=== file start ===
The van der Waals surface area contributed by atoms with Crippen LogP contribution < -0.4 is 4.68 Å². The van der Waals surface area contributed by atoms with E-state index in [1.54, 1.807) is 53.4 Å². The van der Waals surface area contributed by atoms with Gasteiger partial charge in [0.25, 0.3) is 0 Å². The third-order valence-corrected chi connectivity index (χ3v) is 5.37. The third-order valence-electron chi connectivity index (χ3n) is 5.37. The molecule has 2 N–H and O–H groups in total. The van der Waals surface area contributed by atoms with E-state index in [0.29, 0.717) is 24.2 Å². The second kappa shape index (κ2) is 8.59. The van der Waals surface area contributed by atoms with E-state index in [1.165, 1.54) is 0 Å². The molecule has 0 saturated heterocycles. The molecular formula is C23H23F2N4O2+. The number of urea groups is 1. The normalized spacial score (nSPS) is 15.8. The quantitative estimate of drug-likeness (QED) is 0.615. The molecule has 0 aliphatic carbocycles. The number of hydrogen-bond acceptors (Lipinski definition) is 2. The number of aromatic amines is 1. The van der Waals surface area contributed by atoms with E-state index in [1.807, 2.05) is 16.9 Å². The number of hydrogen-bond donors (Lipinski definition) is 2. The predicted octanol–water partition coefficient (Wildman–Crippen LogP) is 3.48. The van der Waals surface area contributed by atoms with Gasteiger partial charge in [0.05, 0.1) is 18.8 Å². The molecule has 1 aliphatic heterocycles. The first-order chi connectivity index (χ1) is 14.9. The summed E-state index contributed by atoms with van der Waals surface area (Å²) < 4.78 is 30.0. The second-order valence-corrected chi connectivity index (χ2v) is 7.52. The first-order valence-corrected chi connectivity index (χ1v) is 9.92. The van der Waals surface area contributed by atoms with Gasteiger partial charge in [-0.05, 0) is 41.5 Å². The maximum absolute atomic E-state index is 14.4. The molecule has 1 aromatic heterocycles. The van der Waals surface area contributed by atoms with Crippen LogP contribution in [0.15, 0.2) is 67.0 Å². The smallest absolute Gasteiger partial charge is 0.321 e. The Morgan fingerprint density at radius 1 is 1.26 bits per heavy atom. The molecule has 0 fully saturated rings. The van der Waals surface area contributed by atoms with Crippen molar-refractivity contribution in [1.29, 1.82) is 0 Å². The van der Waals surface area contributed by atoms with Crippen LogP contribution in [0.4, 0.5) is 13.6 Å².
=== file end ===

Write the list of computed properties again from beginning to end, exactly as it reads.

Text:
The van der Waals surface area contributed by atoms with Crippen LogP contribution < -0.4 is 4.68 Å². The van der Waals surface area contributed by atoms with E-state index in [1.54, 1.807) is 53.4 Å². The van der Waals surface area contributed by atoms with Gasteiger partial charge in [0.25, 0.3) is 0 Å². The third-order valence-corrected chi connectivity index (χ3v) is 5.37. The third-order valence-electron chi connectivity index (χ3n) is 5.37. The molecule has 2 N–H and O–H groups in total. The van der Waals surface area contributed by atoms with E-state index in [0.29, 0.717) is 24.2 Å². The second kappa shape index (κ2) is 8.59. The van der Waals surface area contributed by atoms with E-state index in [1.165, 1.54) is 0 Å². The molecule has 0 saturated heterocycles. The molecular formula is C23H23F2N4O2+. The number of urea groups is 1. The normalized spacial score (nSPS) is 15.8. The quantitative estimate of drug-likeness (QED) is 0.615. The molecule has 0 aliphatic carbocycles. The number of hydrogen-bond acceptors (Lipinski definition) is 2. The number of aromatic amines is 1. The van der Waals surface area contributed by atoms with E-state index in [1.807, 2.05) is 16.9 Å². The number of hydrogen-bond donors (Lipinski definition) is 2. The predicted octanol–water partition coefficient (Wildman–Crippen LogP) is 3.48. The van der Waals surface area contributed by atoms with Gasteiger partial charge in [0.05, 0.1) is 18.8 Å². The molecule has 1 aliphatic heterocycles. The first-order chi connectivity index (χ1) is 14.9. The summed E-state index contributed by atoms with van der Waals surface area (Å²) < 4.78 is 30.0. The second-order valence-corrected chi connectivity index (χ2v) is 7.52. The first-order valence-corrected chi connectivity index (χ1v) is 9.92. The van der Waals surface area contributed by atoms with Gasteiger partial charge in [-0.05, 0) is 41.5 Å². The maximum absolute atomic E-state index is 14.4. The molecule has 1 aromatic heterocycles. The van der Waals surface area contributed by atoms with Crippen LogP contribution in [0.15, 0.2) is 67.0 Å². The smallest absolute Gasteiger partial charge is 0.321 e. The Morgan fingerprint density at radius 1 is 1.26 bits per heavy atom. The molecule has 0 fully saturated rings. The van der Waals surface area contributed by atoms with Crippen molar-refractivity contribution in [1.29, 1.82) is 0 Å². The van der Waals surface area contributed by atoms with Crippen LogP contribution in [0.4, 0.5) is 13.6 Å².